During the 1994 Rwandan genocide, rape was widely used as a strategic weapon against Tutsi women. More than 20 years later, many of these women are still suffering devastating psychological, social, and physical effects of these experiences and remain in need of effective interventions that address their complex trauma. This article develops the theory of genocide rape trauma management as a conceptual framework for promoting the holistic health and recovery of female genocide rape survivors. A qualitative study using grounded theory explored the lived experiences of genocide rape survivors and led to the development of this model. The need for a contextually appropriate model is highlighted, with historical and current data regarding the Rwandan context and the experiences of genocide rape survivors. The research details the complex dynamics of emotional, physical, existential, and psychosocial sequelae related to genocide rape trauma, and how these interact with both local community and broader political attitudes toward survivors, as well as the serious interrelated economic challenges and limitations in current public health and welfare services. The research demonstrates the necessary elements of a holistic approach encompassing a synergistic combination of skilled psychological care, self-help strategies, collaborative support groups, community education, social reintegration, advocacy, accessible medical care, and economic empowerment. These interacting elements form the basis of the theory of genocide rape trauma management, offering an encompassing integrated framework that can be adapted to, and evaluated in, other similar contexts.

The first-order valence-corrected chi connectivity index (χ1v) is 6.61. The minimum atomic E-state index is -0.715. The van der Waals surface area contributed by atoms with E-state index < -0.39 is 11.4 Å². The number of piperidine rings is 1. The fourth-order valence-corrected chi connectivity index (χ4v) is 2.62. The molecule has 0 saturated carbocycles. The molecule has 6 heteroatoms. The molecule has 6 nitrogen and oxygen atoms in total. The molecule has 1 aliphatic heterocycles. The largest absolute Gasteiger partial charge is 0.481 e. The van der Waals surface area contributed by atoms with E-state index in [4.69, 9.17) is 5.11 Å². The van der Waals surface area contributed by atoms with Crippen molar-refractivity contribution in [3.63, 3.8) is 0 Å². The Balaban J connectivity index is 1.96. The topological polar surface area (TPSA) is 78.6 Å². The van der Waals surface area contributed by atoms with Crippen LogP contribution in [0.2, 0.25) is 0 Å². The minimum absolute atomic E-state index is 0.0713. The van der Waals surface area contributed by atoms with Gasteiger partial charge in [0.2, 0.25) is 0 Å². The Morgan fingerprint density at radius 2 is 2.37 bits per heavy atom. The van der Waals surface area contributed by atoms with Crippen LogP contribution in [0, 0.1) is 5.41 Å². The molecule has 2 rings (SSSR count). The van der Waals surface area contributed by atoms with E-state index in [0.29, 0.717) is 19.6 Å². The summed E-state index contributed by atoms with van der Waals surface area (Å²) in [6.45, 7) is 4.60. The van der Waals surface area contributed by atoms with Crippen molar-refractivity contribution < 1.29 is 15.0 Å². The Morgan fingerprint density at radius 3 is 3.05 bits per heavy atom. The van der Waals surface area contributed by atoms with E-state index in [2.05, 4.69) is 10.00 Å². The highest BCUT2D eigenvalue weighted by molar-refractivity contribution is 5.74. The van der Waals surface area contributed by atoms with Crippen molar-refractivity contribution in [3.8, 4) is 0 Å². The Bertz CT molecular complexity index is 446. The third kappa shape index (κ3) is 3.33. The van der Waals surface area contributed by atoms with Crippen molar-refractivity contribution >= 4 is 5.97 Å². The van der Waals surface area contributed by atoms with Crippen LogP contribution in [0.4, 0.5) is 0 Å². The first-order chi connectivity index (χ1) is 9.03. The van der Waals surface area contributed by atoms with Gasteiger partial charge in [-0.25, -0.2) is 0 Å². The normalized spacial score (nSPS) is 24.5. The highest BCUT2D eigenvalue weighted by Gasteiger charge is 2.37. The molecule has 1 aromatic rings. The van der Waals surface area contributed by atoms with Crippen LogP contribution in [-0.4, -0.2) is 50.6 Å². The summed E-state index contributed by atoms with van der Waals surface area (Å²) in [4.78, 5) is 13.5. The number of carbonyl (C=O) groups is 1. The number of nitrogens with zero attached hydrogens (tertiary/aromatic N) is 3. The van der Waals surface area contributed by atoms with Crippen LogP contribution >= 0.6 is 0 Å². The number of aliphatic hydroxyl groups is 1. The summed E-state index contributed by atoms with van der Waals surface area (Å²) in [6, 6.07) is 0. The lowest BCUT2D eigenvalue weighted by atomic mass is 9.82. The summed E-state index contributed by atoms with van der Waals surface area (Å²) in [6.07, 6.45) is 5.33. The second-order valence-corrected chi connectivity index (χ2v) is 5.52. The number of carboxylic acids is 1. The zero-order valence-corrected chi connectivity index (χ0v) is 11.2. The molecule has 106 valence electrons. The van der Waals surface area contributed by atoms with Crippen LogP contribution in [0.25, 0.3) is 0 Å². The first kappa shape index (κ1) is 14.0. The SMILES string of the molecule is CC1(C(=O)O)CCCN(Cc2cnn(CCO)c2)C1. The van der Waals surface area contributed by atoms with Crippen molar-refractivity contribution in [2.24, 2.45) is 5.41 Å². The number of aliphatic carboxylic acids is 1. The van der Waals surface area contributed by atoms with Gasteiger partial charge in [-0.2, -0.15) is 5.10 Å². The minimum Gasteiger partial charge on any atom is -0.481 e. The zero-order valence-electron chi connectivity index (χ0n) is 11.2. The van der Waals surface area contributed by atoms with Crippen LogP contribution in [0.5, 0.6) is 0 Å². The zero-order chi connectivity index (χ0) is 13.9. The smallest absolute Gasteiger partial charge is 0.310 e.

School of Nursing & Midwifery, University of Rwanda, Kigali, Rwanda (Dr Mukamana); School of Nursing & Public Health, University of KwaZulu-Natal, Durban, South Africa (Dr Brysiewicz); Language, Media and Communication, Durban University of Technology, Durban, South Africa (Dr Collins); Department of Social Enquiry, La Trobe University, Melbourne, Australia (Dr Collins); and University of Pennsylvania School of Nursing, Philadelphia, Pennsylvania (Mr Rosa).
Correspondence: Donatilla Mukamana, PhD, RN, School of Nursing & Midwifery, University of Rwanda, Kigali, Rwanda (email@example.com).
The authors are thankful to the Rebuilding Health in Rwanda project for its financial support. Special thanks are addressed to the participants of the study. The authors acknowledge the intellectual and editorial assistance provided by Dr Tonda Hughes while writing this manuscript and Samuel Byiringiro for his technical expertise in making improvements to the graphic representation of the framework found in Figure 1.
The authors have disclosed that they have no significant relationships with, or financial interest in, any commercial companies pertaining to this article.